Speculative Biology Sunday: Seacad

5 Dec

Hooray for a new SBS! Don’t you all just love reading the massive slabs of text I write out under these things. I got the idea for this one when I was at the coast, there were cycads everywhere and I enjoyed that fact very much. And of course I began to wonder what cool things cycads could or could have done throughout their evolutionary history. I’m not sure whether the seacad is alternative evolution or future evolution, because it could actually be both; either a future evolutionary development or an extinct form from the height of their diversity which we haven’t found fossils for. Anyway, on with the show.

The Seacad
Seacads are a monophyletic group of cycads which thrive in sandy soils and are highly tolerant of salinity. Found in tropical and subtropical regions throughout the world their origins are clouded due to their ocean spanning dispersal mechanisms, though most botanists agree they fit into the family Zamiacea.
They are perennial, evergreen, and dioecious.
They have tall and erect, usually unbranched, cylindrical stems, and stems clad with persistent leaf bases.
Their leaves are simply pinnate, spirally arranged, and interspersed with cataphylls. The leaflets are sometimes dichotomously divided. The leaflets occur with several sub-parallel, dichotomously-branching longitudinal veins; they lack a mid rib. Stomata occur either on both surfaces or undersurface only.
These traits however, are not what characterize the seacad. They produce drift seeds.
The seeds and the expanded thickened lamina (the outer part of the cone; the lighter brown bit) of the the seacad are highly buoyant and sealed against seawater. This allows them to disperse over staggering distances using ocean currents.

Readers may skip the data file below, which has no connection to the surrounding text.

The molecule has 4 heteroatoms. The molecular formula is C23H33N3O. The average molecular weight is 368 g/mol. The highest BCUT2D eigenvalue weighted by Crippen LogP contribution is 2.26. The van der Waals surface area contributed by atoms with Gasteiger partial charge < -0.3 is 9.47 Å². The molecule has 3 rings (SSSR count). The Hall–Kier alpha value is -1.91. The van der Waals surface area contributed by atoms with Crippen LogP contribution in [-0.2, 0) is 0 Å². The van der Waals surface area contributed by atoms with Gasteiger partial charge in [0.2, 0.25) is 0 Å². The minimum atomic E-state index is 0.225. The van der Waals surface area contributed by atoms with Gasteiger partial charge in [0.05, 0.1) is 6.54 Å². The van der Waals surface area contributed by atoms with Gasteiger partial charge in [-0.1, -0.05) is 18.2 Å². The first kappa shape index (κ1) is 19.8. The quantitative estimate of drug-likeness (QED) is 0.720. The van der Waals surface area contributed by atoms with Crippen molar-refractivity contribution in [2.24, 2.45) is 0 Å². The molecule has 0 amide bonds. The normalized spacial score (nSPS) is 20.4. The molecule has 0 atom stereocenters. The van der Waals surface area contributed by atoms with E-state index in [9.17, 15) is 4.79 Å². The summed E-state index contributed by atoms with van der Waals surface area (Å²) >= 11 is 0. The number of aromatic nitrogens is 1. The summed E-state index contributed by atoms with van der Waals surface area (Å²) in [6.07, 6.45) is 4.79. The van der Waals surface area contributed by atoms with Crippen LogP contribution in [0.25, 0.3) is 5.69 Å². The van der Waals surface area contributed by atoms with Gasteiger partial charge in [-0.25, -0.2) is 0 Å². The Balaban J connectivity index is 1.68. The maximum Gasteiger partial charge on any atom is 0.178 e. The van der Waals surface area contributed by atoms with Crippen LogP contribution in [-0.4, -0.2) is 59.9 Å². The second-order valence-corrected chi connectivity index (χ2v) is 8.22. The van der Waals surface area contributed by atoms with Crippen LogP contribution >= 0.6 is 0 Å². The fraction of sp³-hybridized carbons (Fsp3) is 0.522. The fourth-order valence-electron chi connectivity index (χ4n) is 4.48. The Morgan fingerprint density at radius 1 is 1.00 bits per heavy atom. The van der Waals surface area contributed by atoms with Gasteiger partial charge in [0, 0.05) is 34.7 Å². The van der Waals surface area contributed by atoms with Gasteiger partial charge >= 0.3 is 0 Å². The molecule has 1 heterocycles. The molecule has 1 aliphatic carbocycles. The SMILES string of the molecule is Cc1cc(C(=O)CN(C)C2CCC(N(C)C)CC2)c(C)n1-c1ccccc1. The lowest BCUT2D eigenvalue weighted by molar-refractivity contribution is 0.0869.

Seeing that the best chance for the seed to grow to maturity is to colonise a new beach the seed will sit in the cone of the parent plant until a rain event or storm when they have the best chance of being washed out to sea. When the lamina are wetted, they swell up and this sudden increase in volume pops them from the cone to be washed down the beach and out to sea.
As they are diecious (having seperate male and female plants seperate) the male and female seeds alternate spirally throughout the cone, assuring where there are two seeds attached to a lamina they will be able to reproduce should they both germinate on some foreign shore.
They grow best in partial shade. If you’ve read through this far then you are a very special person indeed.
If you enjoy speculative biology and evolution, you should check out this forum. Lots of great people with unique ideas. Also the competitions are pretty fun. Be sure to vote for my entries in the competitions if you do sign up, it would be muchly appreciated.



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